On February 17th, 1980, around 10PM, I was so frustrated with some puzzles in Dungeon (which would later become Infocom’s flagship game, Zork), that I found out where on the University of New Hampshire’s engineering school’s VAX-11/780 the game was installed, and printed out all the text in the game, hoping that would give me some CLUE to the devilish puzzles. I still have that printout, covered with my scrawled notations and maps. Why I’ve kept that printout over twenty-nine years — longer than many of my friends have been alive — I don’t really know, but there it is. I look at those words and remember nights spent in the lab learning about programming sound, graphics, user interfaces and compilers, but late at night after all the homework was done, trying to solve yet another puzzle in Dungeon.
So Activision/Jolt’s “Legends of Zork” browser game stands in the shadow of a mountain of history with me.
Zork comes from an earlier time. The popular computers of the day — the Apple II, the Radio Shack TRS-80 and the Commodore PET — barely had graphics at all, and there was no way a poorly drawn picture could come close to the richness (or humor) of a well-written paragraph. Zork’s wit and fiendish difficulty were legendary.
None of that is present in Legends of Zork. In LoZ, you make a character and then send it out for twenty or so adventures (you are limited in how many adventures you can have per day). You get a short report detailing the monsters your character faced and what they looted after each battle, and that’s pretty much it. It wouldn’t even be all that much trouble to write a script that would run the game automatically so you would only need to check in every few days to see how your character was getting on.
Legends of Zork is just the latest example of what I call an “Achiever” game. The famous Bartle Test identifies four broad categories of gamers — Explorers, Socializers, Achievers and Killers. Achievers care most about having the best score — the best dps, the best gear, the most achievements (natch), the most pets, whatever. They’re the type who put on their flashiest gear and go AFK in public places.
Like that +10 Holy Studded Tower Shield? Yeah, I got that off a Battle-Leucrotta. FOUR of them. AT ONCE. Killed them all by myself. I already had a better shield, you know, a +50 Glowing Reflective Buckler of Boo-Yah, yeah, I got that. Someday you maybe can … lol nah, not you. Noob. Check out my +13 Heavy Stabbity Spontoon!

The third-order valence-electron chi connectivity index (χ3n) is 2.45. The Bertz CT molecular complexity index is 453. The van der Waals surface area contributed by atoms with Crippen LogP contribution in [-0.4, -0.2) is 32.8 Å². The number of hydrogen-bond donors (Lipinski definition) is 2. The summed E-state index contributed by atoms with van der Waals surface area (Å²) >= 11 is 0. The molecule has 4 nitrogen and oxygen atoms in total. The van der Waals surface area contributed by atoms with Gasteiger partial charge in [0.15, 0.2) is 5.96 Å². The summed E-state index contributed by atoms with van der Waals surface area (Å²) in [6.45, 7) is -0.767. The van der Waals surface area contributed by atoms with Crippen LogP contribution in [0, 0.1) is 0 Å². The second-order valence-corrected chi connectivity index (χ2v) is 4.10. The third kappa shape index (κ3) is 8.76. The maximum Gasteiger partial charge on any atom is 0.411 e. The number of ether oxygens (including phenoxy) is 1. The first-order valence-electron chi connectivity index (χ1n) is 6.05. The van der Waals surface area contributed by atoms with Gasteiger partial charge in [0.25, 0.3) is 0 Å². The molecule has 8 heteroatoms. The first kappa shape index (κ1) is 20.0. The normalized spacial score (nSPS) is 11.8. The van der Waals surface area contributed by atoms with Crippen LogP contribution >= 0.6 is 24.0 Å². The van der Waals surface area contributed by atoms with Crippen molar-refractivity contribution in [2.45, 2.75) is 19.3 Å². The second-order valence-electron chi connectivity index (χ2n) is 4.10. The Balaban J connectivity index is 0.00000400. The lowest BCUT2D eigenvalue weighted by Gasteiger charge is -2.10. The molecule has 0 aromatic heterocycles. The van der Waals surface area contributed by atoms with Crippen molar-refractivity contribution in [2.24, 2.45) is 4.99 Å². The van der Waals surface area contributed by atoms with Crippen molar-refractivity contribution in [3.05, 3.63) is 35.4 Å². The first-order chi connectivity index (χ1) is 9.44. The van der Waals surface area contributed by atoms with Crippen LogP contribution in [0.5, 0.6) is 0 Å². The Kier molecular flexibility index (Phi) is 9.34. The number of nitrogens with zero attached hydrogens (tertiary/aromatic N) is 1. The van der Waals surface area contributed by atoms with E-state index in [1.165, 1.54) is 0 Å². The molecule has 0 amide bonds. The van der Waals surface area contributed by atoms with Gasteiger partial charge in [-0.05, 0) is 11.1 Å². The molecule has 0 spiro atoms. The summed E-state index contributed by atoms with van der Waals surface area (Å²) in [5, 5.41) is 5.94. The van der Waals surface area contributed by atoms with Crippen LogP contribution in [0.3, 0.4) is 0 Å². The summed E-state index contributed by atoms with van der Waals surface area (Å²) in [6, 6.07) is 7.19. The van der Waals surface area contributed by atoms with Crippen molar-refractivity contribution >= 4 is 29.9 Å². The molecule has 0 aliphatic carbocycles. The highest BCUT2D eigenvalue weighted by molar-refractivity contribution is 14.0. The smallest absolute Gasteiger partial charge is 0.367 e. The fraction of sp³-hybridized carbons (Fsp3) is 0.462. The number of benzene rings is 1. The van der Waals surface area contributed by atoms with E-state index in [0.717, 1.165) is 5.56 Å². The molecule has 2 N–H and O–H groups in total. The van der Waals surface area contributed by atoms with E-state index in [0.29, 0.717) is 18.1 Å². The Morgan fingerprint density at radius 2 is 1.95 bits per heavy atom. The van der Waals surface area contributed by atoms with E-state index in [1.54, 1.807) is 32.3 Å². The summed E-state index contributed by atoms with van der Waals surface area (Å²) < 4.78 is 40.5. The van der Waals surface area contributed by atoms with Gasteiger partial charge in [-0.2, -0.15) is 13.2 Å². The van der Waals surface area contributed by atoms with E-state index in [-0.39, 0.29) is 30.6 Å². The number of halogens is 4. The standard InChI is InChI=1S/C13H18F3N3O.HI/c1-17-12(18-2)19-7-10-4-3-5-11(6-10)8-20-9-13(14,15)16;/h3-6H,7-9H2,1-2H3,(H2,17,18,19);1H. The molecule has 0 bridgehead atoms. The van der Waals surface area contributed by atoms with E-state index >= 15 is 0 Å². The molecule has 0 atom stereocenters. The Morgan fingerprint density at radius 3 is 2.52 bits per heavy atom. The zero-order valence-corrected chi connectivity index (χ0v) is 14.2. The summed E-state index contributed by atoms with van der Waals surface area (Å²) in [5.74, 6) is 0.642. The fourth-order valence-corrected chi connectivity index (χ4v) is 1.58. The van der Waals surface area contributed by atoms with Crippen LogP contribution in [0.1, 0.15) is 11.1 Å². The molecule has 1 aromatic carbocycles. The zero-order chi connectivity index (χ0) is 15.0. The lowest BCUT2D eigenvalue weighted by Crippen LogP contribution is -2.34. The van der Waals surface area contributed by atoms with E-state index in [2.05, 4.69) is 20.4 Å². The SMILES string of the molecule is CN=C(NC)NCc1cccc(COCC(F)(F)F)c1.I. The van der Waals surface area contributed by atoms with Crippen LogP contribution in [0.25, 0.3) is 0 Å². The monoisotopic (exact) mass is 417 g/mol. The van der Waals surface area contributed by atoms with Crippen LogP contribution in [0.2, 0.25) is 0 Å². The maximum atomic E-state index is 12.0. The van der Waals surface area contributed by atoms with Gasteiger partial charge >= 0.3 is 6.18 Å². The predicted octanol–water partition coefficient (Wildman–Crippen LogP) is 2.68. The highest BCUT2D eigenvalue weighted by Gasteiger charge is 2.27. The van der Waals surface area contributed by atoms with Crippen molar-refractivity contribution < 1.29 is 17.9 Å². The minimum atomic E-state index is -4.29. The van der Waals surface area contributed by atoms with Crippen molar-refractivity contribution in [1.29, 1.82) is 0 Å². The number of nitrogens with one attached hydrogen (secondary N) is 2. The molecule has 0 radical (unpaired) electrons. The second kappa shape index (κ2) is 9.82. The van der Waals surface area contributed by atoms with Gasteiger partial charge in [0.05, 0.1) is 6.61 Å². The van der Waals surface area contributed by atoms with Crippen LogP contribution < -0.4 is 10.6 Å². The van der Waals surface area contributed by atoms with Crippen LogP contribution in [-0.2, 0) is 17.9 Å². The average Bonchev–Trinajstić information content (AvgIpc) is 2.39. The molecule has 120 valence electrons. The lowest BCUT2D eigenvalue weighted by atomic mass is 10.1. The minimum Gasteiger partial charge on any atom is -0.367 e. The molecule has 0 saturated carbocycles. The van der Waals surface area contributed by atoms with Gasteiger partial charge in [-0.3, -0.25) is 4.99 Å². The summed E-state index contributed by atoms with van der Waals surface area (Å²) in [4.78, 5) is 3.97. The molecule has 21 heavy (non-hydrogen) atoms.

ProgressQuest, the most popular RPG on the most popular Linux distribution, Ubuntu (really!), was a game made for Achievers and the spiritual ancestor of Legends of Zork. All you need to do is install it and set it running. Your character will go out, have adventures, level, loot, return to the market to sell and buy upgrades, complete quests — all without you having to do a thing. But the bragging rights? All yours.
Though it satirizes and distills Achiever-based gameplay, PQ, in its simplicity, points out how powerful the draw of getting new stuff is in modern gameplay. The most popular MMO in the world is based almost entirely on Achiever gameplay (and they have recently added an entirely new chunk of game devoted toward earning even more achievements, just for bragging rights).
Given the huge popularity of Achiever games these days, it’s no shock that when Zork came back, it did so as an Achiever game instead of its original incarnation as an Explorer game.
Where are the Explorer MMOs these days? Vanguard struggles along, but since they don’t even offer a real map in the game, the possibility of stumbling upon something entirely new is always present. EVE Online supports exploration, but EVE is set in space, there’s really not much to see aside from another planet, another enemy base, another asteroid belt. Most every other game is presented fully mapped and explored before the first real player ever sets foot in it.
We’re in an Achiever world, and we just better get used to games becoming ever easier while the rewards become more and more grandiose.
This is funny. I played my twenty daily adventures in Legends of Zork today and I can’t remember even one of them! I made over 4K Zorkmids, though.